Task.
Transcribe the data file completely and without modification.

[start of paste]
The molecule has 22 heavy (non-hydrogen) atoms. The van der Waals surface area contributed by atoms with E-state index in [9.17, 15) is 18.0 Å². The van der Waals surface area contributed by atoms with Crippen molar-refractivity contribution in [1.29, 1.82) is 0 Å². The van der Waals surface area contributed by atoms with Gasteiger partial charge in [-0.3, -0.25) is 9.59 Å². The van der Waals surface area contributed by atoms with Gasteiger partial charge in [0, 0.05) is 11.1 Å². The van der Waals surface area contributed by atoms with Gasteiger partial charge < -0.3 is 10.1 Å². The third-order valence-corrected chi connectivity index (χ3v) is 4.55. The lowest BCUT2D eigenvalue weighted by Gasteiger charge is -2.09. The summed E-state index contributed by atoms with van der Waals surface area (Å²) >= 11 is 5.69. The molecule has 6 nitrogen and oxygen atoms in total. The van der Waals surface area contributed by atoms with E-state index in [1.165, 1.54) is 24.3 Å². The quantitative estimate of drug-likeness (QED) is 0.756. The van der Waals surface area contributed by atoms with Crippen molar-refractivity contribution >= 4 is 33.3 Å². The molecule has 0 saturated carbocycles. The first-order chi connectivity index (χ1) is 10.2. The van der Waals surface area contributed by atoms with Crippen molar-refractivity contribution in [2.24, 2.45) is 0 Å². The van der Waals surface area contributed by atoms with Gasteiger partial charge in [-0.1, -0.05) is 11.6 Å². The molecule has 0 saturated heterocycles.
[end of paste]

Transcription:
The molecule has 22 heavy (non-hydrogen) atoms. The van der Waals surface area contributed by atoms with E-state index in [9.17, 15) is 18.0 Å². The van der Waals surface area contributed by atoms with Crippen molar-refractivity contribution in [1.29, 1.82) is 0 Å². The van der Waals surface area contributed by atoms with Gasteiger partial charge in [-0.3, -0.25) is 9.59 Å². The van der Waals surface area contributed by atoms with Gasteiger partial charge in [0, 0.05) is 11.1 Å². The van der Waals surface area contributed by atoms with Gasteiger partial charge < -0.3 is 10.1 Å². The third-order valence-corrected chi connectivity index (χ3v) is 4.55. The lowest BCUT2D eigenvalue weighted by Gasteiger charge is -2.09. The summed E-state index contributed by atoms with van der Waals surface area (Å²) >= 11 is 5.69. The molecule has 6 nitrogen and oxygen atoms in total. The van der Waals surface area contributed by atoms with E-state index in [1.165, 1.54) is 24.3 Å². The quantitative estimate of drug-likeness (QED) is 0.756. The van der Waals surface area contributed by atoms with Crippen molar-refractivity contribution >= 4 is 33.3 Å². The molecule has 0 saturated carbocycles. The first-order chi connectivity index (χ1) is 10.2. The van der Waals surface area contributed by atoms with Crippen molar-refractivity contribution in [2.24, 2.45) is 0 Å². The van der Waals surface area contributed by atoms with Gasteiger partial charge in [-0.1, -0.05) is 11.6 Å². The molecule has 0 saturated heterocycles.